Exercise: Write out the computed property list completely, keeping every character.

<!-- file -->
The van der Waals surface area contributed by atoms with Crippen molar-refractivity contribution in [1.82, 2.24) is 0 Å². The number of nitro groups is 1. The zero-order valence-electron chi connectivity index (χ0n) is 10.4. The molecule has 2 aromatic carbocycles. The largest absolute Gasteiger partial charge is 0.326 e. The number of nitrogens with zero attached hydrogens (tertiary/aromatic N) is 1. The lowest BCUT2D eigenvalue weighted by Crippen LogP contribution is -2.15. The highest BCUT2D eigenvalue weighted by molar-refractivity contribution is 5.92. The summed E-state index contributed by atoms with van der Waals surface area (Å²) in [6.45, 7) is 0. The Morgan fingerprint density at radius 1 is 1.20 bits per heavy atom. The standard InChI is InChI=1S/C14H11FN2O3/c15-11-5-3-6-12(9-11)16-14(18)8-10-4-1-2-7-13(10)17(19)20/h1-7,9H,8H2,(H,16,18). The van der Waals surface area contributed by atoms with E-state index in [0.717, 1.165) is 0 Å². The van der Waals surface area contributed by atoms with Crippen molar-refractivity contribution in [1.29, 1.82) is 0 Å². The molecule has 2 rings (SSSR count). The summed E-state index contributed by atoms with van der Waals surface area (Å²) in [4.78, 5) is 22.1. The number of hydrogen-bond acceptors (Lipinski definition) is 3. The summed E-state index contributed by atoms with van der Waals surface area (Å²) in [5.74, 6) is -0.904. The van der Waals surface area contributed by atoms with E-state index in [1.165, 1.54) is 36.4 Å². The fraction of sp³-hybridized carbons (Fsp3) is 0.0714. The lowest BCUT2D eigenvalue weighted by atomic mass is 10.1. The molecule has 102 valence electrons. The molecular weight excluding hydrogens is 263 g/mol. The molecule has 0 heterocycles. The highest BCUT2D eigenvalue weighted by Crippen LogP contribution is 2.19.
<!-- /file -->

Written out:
The van der Waals surface area contributed by atoms with Crippen molar-refractivity contribution in [1.82, 2.24) is 0 Å². The number of nitro groups is 1. The zero-order valence-electron chi connectivity index (χ0n) is 10.4. The molecule has 2 aromatic carbocycles. The largest absolute Gasteiger partial charge is 0.326 e. The number of nitrogens with zero attached hydrogens (tertiary/aromatic N) is 1. The lowest BCUT2D eigenvalue weighted by Crippen LogP contribution is -2.15. The highest BCUT2D eigenvalue weighted by molar-refractivity contribution is 5.92. The summed E-state index contributed by atoms with van der Waals surface area (Å²) in [6.45, 7) is 0. The Morgan fingerprint density at radius 1 is 1.20 bits per heavy atom. The standard InChI is InChI=1S/C14H11FN2O3/c15-11-5-3-6-12(9-11)16-14(18)8-10-4-1-2-7-13(10)17(19)20/h1-7,9H,8H2,(H,16,18). The van der Waals surface area contributed by atoms with E-state index in [0.717, 1.165) is 0 Å². The van der Waals surface area contributed by atoms with Crippen molar-refractivity contribution in [1.29, 1.82) is 0 Å². The molecule has 2 rings (SSSR count). The summed E-state index contributed by atoms with van der Waals surface area (Å²) in [4.78, 5) is 22.1. The number of hydrogen-bond acceptors (Lipinski definition) is 3. The summed E-state index contributed by atoms with van der Waals surface area (Å²) in [5.74, 6) is -0.904. The van der Waals surface area contributed by atoms with E-state index in [1.165, 1.54) is 36.4 Å². The fraction of sp³-hybridized carbons (Fsp3) is 0.0714. The lowest BCUT2D eigenvalue weighted by atomic mass is 10.1. The molecule has 102 valence electrons. The molecular weight excluding hydrogens is 263 g/mol. The molecule has 0 heterocycles. The highest BCUT2D eigenvalue weighted by Crippen LogP contribution is 2.19.